Marv Throneberry has a significant role in New York Mets history. He represented the inaugural 1962 Mets well in terms of miscues and other mistakes on the field. What’s not discussed often is how he ended up with the Mets in the first place.
It was on May 9, 1962 when the Mets acquired Throneberry from the Baltimore Orioles for cash and a player to be named later. On June 7, 1962, they finalized the deal.
Hobie Landrith, a 32-year-old catcher, was the second pick of the draft between the Mets and Houston Colt .45s. A curious pick that we might only understand if we were there at the time, Landrith was quickly erased from the Mets with the trade to Baltimore.
The Mets and Colt .45s both had a bad time at the expansion draft
The Landrith pick is only significant because it was the first by the team. The Mets did manage to find some much more productive players as the draft went on, reeling in some notable pieces like Roger Craig, Jim Hickman, and even Gil Hodges.
As many expansion teams will in the first year, the Mets struggled. The 1962 team remains one of the worst in MLB history. The poor choices in the expansion draft had something to do with it.
MLB wasn’t anticipating for the Mets and Colt .45s to struggle as mightily as they did in those early years. In 1963, there was another draft. This one was much shorter and only included three total players getting picked. The Mets took Bill Haas and Jack Fisher. Haas dominated with power in the lower minor leagues for the Los Angeles Dodgers. He never made it to the big leagues. Fisher was probably the closest thing to the pitcher version of Throneberry. He led the league in earned runs in 1964, 1965, and 1967 as a member of the Mets.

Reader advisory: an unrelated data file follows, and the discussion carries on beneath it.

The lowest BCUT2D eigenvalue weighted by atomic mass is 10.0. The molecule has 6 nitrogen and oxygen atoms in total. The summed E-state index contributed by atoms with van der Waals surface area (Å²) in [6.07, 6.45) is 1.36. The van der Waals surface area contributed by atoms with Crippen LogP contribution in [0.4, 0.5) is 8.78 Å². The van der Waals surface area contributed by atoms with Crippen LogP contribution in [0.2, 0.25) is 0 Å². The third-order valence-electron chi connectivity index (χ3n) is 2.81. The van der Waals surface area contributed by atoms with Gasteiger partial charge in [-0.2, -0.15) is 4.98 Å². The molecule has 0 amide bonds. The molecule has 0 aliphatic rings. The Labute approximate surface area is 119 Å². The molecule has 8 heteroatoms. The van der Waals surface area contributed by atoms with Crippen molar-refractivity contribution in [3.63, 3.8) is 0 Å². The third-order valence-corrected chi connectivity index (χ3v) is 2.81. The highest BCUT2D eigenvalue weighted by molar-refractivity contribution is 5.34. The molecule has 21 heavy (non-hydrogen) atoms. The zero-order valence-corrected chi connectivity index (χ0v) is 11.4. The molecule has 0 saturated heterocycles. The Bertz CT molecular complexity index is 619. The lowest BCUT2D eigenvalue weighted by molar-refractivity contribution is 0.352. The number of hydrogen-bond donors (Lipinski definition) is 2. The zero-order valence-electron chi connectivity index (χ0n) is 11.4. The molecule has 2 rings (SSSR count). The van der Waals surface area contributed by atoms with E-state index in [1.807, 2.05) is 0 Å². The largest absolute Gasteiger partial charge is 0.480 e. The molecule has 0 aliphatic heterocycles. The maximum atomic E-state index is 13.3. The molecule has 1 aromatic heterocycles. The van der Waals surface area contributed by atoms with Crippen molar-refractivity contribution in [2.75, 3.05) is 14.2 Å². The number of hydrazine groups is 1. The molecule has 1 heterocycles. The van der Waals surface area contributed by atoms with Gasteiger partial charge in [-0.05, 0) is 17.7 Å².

Expansion drafts rarely help a brand new team get off on the right path. David Nied and Nigel Wilson were the first two taken in 1992 by the Colorado Rockies and Florida Marlins. In 1997, Tony Saunders and Brian Anderson were taken by the Tampa Bay Rays and Arizona Diamondbacks.
Picks have gotten better in MLB as the availability to choose from both leagues has been enabled. Back in 1961, the Mets only had the National League to choose from.
And with that first pick in the draft, they took a catcher who they then turned into one of the more colorful early characters in team history.